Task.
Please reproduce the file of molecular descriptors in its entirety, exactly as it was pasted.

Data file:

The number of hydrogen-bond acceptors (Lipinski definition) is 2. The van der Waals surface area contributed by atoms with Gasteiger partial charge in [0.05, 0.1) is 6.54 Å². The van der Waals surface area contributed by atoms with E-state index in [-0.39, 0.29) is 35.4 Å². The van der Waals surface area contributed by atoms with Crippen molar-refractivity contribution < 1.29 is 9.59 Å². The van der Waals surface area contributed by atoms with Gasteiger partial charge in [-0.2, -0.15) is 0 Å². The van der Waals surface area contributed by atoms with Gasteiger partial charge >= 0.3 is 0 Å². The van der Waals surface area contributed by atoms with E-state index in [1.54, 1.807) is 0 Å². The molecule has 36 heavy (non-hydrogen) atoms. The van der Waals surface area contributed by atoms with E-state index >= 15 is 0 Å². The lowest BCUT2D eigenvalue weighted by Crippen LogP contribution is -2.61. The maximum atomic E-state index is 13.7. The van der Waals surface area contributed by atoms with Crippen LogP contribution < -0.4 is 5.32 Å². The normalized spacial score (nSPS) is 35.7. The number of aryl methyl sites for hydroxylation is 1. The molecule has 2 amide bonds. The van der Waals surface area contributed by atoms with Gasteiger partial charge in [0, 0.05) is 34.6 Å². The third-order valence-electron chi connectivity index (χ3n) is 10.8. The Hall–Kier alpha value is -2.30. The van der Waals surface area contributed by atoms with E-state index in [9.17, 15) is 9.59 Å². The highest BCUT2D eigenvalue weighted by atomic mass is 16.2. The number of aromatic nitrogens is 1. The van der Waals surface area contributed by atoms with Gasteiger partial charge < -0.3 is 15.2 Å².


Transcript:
The number of hydrogen-bond acceptors (Lipinski definition) is 2. The van der Waals surface area contributed by atoms with Gasteiger partial charge in [0.05, 0.1) is 6.54 Å². The van der Waals surface area contributed by atoms with E-state index in [-0.39, 0.29) is 35.4 Å². The van der Waals surface area contributed by atoms with Crippen molar-refractivity contribution < 1.29 is 9.59 Å². The van der Waals surface area contributed by atoms with Gasteiger partial charge in [-0.2, -0.15) is 0 Å². The van der Waals surface area contributed by atoms with Gasteiger partial charge >= 0.3 is 0 Å². The van der Waals surface area contributed by atoms with E-state index in [1.54, 1.807) is 0 Å². The molecule has 36 heavy (non-hydrogen) atoms. The van der Waals surface area contributed by atoms with E-state index >= 15 is 0 Å². The lowest BCUT2D eigenvalue weighted by Crippen LogP contribution is -2.61. The maximum atomic E-state index is 13.7. The van der Waals surface area contributed by atoms with Crippen LogP contribution < -0.4 is 5.32 Å². The normalized spacial score (nSPS) is 35.7. The number of aryl methyl sites for hydroxylation is 1. The molecule has 2 amide bonds. The van der Waals surface area contributed by atoms with Gasteiger partial charge in [0, 0.05) is 34.6 Å². The third-order valence-electron chi connectivity index (χ3n) is 10.8. The Hall–Kier alpha value is -2.30. The van der Waals surface area contributed by atoms with E-state index in [9.17, 15) is 9.59 Å². The highest BCUT2D eigenvalue weighted by atomic mass is 16.2. The number of aromatic nitrogens is 1. The van der Waals surface area contributed by atoms with Gasteiger partial charge < -0.3 is 15.2 Å².